I began by reading the book “Lost in the Woods” by Carl R. Sams and Jean Stoick. While referencing photographic imagery of woodland animals students began by drawing a woodland animal or creature in pencil onto a 6” x 6” piece of paper. They placed the animal in a simple setting. They colored their image with colored pencil. The students replicated their drawing onto a piece of burlap with chalk. Students learned the basics of stitching. They practiced threading their own needle and they learned a simple running stitch. The running stitch of was used to follow the drawing on the burlap with colorful yarn.

Learning Objectives:

  • Introduce students to basic sewing techniques; threading a needle, running stitch (in and out, in and out), and stitch tension
  • Observations skills by finding basic shapes in subject matter
  • Replicating a drawing onto another surface
  • Building off of paper weaving in Kindergarten (under, over, under, over method)
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First Grade

First Grade Fall Trees

Students created beautifully realistic fall trees with mixed media on paper. We began by viewing photographic imagery of real trees. We then stood up like real trees to demonstrate the how they are strongly rooted and to experience the different directions that the branches go. Students began their work by drawing a tree with oil crayons. Later, they added fall leaves to the tree branches and also falling to the ground with tempera paint. When the leaves dried they went back on top of them with oil crayons to duplicate the changing colors of fall leaves. Students mounted and signed their own work.

Learning Objectives:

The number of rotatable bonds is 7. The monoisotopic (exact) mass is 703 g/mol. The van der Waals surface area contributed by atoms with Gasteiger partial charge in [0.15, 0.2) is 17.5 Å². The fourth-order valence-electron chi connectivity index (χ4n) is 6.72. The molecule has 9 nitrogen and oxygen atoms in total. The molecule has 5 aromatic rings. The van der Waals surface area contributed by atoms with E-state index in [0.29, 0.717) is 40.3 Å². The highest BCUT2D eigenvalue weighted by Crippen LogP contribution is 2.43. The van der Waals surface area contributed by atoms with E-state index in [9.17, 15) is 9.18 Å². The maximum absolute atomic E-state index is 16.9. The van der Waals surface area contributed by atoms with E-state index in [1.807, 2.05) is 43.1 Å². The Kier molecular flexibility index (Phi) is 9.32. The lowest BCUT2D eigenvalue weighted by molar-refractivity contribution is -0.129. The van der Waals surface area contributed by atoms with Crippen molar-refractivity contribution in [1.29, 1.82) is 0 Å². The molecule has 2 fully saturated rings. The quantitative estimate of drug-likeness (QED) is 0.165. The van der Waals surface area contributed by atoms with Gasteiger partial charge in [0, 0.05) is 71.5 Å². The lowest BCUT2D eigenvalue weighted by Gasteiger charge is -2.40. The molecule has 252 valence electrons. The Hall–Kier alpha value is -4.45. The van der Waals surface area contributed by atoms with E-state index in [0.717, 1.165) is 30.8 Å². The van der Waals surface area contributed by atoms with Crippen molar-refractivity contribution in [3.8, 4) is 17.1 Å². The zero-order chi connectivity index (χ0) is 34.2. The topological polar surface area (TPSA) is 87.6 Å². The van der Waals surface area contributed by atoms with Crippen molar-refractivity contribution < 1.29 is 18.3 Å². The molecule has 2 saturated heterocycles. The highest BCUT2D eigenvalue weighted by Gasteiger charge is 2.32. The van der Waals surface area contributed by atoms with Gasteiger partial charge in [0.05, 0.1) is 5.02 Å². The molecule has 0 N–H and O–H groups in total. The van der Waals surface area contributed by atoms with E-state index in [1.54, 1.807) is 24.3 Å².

• Following a process to get a desired effect
  • Observing realistic imagery to inform work
  • Creating a foreground and background for trees
  • Craftsmanship in drawing and painting
  • Persevering and staying on task in order to complete each step
  • Applying more than one medium and process for a finished piece
  • Mounting and signing a finished piece

First Grade Cave Paintings

First grade went on a virtual tour of the Lascaux Caves in France. We considered the stories within the paintings. We talked about how they were created and considered the medium used and the color palette.  Using this knowledge and simple animal imagery students created their own cave paintings. The students worked under the tables in the dark to lit by campfire on the SMART Board to the sound of crackling fire and crickets in the background.

Learning Objectives:

  • Storytelling through imagery
  • Using similar medium to recreate historical work
  • Working with simple imagery to create a dynamic work that is rich in content
  • Traveling back in time to learn about ancient cultures and art can be fun

First Grade Batik Name Design